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  • Nido Qubein rises early because he has a lot to get done
    Nido Qubein rises early because he has a lot to get done

The editor talks with you

From immigrant to college president

Nido Qubein and I met years ago as fellow members of the National Speakers Association. That’s where I learned about his fantastic success story,
I am a poor weekly newspaper editor who was blessed to be born into a successful, middle class American family. 
In comparison, Nido came from Jordan to this country in his teens with little English and $50. Today he is a successful entrepreneur and president of High Point University in North Carolina. 
His life story compared with mine makes me feel inadequate. Yet if you talk with Nido, he makes you feel you are the most important person on earth.
That’s a secret of his success: Make everyone feel important. It’s good for their self esteem and they’ll love you for it.
Too many of us feel disrespected and unappreciated at home and work. We quietly do our jobs and rise to whatever challenges present themselves. But rarely is our can-do spirit appreciated or recognized.
Nido has more secrets to learn from.
 Nido is customer focused. That’s not unusual in the world of business where he serves as chairman of the Great Harvest Bread Co. But it may be rare in education.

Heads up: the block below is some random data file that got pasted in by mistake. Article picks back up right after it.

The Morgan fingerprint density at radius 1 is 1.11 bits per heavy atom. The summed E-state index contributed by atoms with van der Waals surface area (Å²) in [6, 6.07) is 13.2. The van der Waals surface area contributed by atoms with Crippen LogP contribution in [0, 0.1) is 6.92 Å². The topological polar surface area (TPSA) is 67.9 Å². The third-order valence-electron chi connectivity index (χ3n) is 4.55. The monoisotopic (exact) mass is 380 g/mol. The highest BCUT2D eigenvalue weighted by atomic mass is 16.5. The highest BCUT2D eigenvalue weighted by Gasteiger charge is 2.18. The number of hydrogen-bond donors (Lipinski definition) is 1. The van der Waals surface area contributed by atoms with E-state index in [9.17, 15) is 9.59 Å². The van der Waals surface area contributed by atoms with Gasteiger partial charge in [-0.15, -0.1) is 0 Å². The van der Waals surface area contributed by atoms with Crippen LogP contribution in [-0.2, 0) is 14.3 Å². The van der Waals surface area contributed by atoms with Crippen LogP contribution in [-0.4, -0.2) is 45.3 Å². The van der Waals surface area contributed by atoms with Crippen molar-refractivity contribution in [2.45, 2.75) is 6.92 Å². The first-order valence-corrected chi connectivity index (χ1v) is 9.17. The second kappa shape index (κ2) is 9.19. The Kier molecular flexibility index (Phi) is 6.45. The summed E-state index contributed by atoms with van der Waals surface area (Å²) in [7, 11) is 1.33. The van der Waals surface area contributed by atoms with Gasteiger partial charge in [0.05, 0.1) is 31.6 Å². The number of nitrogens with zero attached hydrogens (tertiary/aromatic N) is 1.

When he agreed to step in as president of High Point University, his alma mater,  he noticed that students had created short cuts on campus between buildings as they hurried to their next classes. 
That’s like a business owner discovering which products his customers prefer and which they don’t bother to buy,
He had the ground crew pave those paths to make it easier for his customers – his students – to reach class on time.
Nido leads by example. Since 2005 when he became High Point’s president, the university has tripled its faculty and tripled undergraduate enrollment.
This growth came with costs. Nido went to other successful business owners and challenged them to match the $1 million he was prepared to donate himself. It is hard to turn down a man like that.
Nido and I are restless souls. We thrive on 6 or 7 hours sleep. I rise early, often at 5 am. I feel the sand in my hour glass is running out and God has given me a lot more to accomplish.
By the time I rise, Nido has already been up a couple of hours. His home is quite. Everyone else is asleep. He’s found that he can get more done from 3 to 7 am than he can in the rest of a busy day.
Early in the morning, there’s no one to interrupt you or demand your attention.
A final story: Nido constantly looks for opportunities.  He noted that some of his students had to work after class to cover their living costs. Many of them worked in the hospitality industry flipping burgers.
What if the university created a culinary arts school and a fine dining restaurant where students could practice their skills?
That became 1 of 4 new schools Nido has helped create at the university.
Not bad for a teenager who started with far less than most of us and turned it into a huge American success story. I hope Nido’s story inspires you as much as it has me.
Next: A fighter pilot’s story.

Chronicle Editor Emeritus Jerry Bellune's inspirational column appears weekly.

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